Incentivising antibiotic research and development: is the UK’s subscription payment model part of the solution?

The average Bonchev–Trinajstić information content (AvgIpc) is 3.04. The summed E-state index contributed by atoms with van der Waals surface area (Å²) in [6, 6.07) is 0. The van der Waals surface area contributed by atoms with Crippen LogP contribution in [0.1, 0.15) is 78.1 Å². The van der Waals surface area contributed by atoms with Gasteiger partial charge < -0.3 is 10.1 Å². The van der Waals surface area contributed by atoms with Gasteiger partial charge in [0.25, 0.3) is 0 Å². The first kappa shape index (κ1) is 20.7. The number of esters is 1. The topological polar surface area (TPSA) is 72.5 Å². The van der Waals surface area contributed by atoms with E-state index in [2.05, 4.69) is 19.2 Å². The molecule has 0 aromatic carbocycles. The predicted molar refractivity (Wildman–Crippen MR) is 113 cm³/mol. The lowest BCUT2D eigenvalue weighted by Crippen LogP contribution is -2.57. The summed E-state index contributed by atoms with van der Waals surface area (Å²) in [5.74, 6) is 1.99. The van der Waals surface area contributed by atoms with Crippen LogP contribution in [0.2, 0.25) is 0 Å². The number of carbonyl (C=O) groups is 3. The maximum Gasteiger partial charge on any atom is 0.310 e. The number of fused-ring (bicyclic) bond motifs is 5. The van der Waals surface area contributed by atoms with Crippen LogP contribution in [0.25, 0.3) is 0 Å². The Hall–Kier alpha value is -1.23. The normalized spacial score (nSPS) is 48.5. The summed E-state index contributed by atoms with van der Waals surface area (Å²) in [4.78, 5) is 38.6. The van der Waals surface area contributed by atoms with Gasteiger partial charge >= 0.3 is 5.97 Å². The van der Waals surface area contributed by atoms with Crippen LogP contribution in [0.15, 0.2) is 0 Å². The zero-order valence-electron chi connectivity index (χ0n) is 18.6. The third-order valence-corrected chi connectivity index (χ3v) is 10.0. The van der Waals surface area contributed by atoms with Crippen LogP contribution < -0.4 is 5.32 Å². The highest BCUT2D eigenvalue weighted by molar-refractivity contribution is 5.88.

As well as sustained commitment to effective strategies for the prevention and control of infection and stewardship of existing antibiotics, the need to incentivise the research and development of novel antibiotics is universally acknowledged. After a productive period for antibiotic discovery between the 1940s and 1990s, a complex landscape of scientific, economic, and regulatory barriers has contributed to the drying pipeline of new antibiotics. Many bacteria that are extensively resistant to multiple antibiotic drugs have been classified by WHO as critical, high, or medium priority. However, only one new class of antibiotic drugs, teixobactin, has been developed in the past 30 years, and the majority of new chemical entities in development are derivatives of established classes that show cross-resistance. The fundamental issue is that pharmaceutical companies are reluctant to invest in bringing a drug from discovery to the market because sales volumes are limited by the short treatment duration and by stewardship efforts inherent to antibiotic therapy.
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